- Days of Grace (Bahrain, Lebanon, Qatar) by Saleh Nass, about a young Syrian man, who has only a few days left in Beirut to find a way to avoid a dangerous journey back to a war zone.
- Don’t Tell a Soul (Lebanon, UK, Qatar) by Nour Wazzi, in which Faris must uncover the truth, when a dead body turns up and his relatives go missing
- Abou Leila (Algeria, France, Qatar) by Amin Sidi-Boumédiène about two childhood friends who travel through the Algerian desert looking for Abou Leila, a dangerous terrorist on the run.
- Papicha (Algeria, France, Morocco, Qatar) by Mounia Meddour about Nedjma, who refuses to submit to fear during the Algerian Civil War by fulfilling her dream of putting on a fashion show.
- Sofia (Morocco, France, Qatar) by Meryem Benm’Barek, which is set in Casablanca and charts the life of 22-year-old Sofia, the only daughter in a rather traditional family. While having dinner with her siblings, she discovers she is about to give birth.
- The Translator (Syria, Jordan, France, Qatar) by Rana Kazkaz and Anas Khalaf in which a political refugee returns illegally to Syria and risks everything to free his brother from the regime, as the Syrian Revolution begins.
- Weldi (Tunisia, France, Belgium, Qatar) by Mohamed Ben Attia, about a father who is confronted by his own reality and has to question himself and his choices.
- Ava (Iran, Canada, Qatar) by Sadaf Foroughi about an Iranian seventeen-year-old girl who challenges the strict rules of her traditional upbringing and learns that her mother broke the rules as a young woman as well.
- Disappearance (Iran, Qatar) by Ali Asgari about a young couple with just a few hours left to solve a severe problem, while their relationship is heading for a crisis.
- Joint Possession (Morocco, France, Qatar) by Leila Kilani, in which Pharaonic real estate projects surround the Mansouria, a land-locked family estate that is up for sale and coveted by Amina and her heirs.
- Our Madness (Portugal, Angola, France, Mozambique, Qatar) by João Viana in which a child helps a woman who seeks her husband all over Mozambique. When they finally find him, the child is killed.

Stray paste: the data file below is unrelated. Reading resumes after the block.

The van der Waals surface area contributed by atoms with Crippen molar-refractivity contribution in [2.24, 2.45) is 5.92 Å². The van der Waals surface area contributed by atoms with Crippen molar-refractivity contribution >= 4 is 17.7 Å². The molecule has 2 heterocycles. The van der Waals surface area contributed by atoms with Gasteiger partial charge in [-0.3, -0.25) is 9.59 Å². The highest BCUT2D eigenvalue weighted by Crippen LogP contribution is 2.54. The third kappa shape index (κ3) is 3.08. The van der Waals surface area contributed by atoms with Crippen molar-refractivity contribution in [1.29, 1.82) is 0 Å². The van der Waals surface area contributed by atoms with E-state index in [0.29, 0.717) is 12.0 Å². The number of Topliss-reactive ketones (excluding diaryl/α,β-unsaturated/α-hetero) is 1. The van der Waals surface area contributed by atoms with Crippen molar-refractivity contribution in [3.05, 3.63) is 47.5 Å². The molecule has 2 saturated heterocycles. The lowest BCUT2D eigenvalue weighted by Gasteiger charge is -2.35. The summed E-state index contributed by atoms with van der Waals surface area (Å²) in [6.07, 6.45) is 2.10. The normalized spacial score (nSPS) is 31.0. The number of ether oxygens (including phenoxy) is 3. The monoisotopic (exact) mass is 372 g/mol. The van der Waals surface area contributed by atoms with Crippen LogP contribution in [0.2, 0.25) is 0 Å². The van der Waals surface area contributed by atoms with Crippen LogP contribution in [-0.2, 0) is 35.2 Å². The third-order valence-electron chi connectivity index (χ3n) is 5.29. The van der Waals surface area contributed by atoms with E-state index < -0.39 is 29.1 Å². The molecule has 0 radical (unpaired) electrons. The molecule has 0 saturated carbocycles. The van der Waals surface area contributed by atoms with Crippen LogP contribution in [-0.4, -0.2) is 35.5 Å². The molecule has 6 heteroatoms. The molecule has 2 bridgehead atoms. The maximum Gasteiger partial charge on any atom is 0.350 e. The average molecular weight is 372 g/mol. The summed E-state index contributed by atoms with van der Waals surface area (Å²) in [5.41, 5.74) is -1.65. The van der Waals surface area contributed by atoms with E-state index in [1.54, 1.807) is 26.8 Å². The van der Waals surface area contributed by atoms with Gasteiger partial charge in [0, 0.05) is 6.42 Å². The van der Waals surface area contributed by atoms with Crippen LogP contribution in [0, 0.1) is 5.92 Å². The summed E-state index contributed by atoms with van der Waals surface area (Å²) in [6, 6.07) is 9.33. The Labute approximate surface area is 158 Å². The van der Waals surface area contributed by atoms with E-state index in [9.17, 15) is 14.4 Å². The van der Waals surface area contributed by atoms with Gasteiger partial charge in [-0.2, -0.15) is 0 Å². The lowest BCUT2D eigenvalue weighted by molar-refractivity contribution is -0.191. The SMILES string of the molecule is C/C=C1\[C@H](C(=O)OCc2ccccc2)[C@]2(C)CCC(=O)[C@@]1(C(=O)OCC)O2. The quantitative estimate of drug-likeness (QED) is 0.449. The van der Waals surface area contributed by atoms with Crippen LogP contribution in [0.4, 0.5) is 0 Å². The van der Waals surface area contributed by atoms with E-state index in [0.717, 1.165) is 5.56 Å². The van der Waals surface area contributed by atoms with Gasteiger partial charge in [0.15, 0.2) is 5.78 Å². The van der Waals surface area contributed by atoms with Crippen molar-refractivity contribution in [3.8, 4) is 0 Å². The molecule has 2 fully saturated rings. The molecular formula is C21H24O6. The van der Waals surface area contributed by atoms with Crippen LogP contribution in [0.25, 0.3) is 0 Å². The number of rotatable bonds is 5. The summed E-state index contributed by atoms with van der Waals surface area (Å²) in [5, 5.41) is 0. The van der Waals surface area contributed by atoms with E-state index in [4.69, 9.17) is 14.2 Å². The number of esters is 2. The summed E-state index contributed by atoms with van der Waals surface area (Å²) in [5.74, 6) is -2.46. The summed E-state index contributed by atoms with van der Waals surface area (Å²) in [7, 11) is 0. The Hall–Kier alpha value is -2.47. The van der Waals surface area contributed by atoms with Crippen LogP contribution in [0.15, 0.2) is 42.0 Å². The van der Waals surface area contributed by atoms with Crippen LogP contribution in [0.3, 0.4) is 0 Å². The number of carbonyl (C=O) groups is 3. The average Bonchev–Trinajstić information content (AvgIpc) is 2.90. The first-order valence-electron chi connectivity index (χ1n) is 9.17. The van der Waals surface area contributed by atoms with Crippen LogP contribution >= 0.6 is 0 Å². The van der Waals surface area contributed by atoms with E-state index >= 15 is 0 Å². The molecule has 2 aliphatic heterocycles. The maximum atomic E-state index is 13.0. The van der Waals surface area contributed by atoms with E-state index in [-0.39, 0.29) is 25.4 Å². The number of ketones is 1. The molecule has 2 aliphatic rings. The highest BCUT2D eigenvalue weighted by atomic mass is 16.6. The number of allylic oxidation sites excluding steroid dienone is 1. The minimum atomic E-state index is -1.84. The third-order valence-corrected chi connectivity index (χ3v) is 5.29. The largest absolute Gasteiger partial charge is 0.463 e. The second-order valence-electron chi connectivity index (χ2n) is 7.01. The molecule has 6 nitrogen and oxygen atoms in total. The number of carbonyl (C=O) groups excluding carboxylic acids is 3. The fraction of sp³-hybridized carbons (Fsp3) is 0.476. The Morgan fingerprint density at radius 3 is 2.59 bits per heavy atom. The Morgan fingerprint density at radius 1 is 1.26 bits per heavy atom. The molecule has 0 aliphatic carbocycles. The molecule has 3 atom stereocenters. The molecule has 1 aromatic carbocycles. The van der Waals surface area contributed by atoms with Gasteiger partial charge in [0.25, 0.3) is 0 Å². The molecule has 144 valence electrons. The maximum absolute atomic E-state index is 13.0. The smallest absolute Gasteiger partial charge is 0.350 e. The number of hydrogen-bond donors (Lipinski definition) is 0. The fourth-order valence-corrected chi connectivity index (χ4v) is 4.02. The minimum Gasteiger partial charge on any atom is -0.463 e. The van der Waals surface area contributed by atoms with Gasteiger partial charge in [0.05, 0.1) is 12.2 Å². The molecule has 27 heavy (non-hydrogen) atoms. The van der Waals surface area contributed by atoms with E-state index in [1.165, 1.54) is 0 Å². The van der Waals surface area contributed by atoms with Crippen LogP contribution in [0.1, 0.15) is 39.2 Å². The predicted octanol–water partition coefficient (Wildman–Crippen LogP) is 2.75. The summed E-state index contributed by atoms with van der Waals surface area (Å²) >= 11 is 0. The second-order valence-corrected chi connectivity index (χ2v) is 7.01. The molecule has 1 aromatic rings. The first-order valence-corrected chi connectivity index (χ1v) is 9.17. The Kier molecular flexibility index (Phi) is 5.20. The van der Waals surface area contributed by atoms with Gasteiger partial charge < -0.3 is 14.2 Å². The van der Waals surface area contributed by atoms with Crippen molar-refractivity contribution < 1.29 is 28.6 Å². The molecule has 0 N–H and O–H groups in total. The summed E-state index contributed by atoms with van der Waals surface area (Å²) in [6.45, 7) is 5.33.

- The Blessed (Algeria, France, Belgium, Qatar) by Sofia Djama; set in Algiers, a few years after the civil war, it follows Amal and Samir, who have decided to celebrate their 20th wedding anniversary at a restaurant, but the mood turns dark and becomes more volatile as the night wears on.
- The Seen and Unseen (Indonesia, Netherlands, Australia, Qatar) by Kamila Andini about Tantra, who becomes very sick and falls into a deep sleep, forcing his twin Tantri to go beyond words to communicate with him.
- Wajib (Palestine, UAE, France, Switzerland, Norway, Colombia, Qatar) by Annemarie Jacir about Shadi, who returns to his hometown to help his father hand-deliver his sister’s wedding invitations. As the estranged pair go house to house, the details of their fragile relationship come to a head.
- Inside Me (Egypt, Germany, Qatar) by Halla Tarek, about a young Egyptian girl, silenced by society, who goes on an adventure to discover her own voice fighting an evil monster.
- Last Day at Home (Qatar) by Noor Al-Nasr, in which his last day at home becomes a boy’s first day of an adventure.
- Night (Palestine, Jordan, Germany, Qatar) by Ahmad Saleh, in which a mother, who has been unable to sleep since the disappearance of her son, meets a storyteller whose tales can heal sleepless souls.
- Soaring over Mayhem (Kuwait, Qatar) by Abdullah Al-Wazzan about two brothers, who struggle to survive as they arrive at manhood in the brutal terrain of war-torn Syria.
- The Black Veil (Qatar) by A.J. Al Thani, where a woman attempts to finally escape, in order to gain freedom from the oppression she has been living under.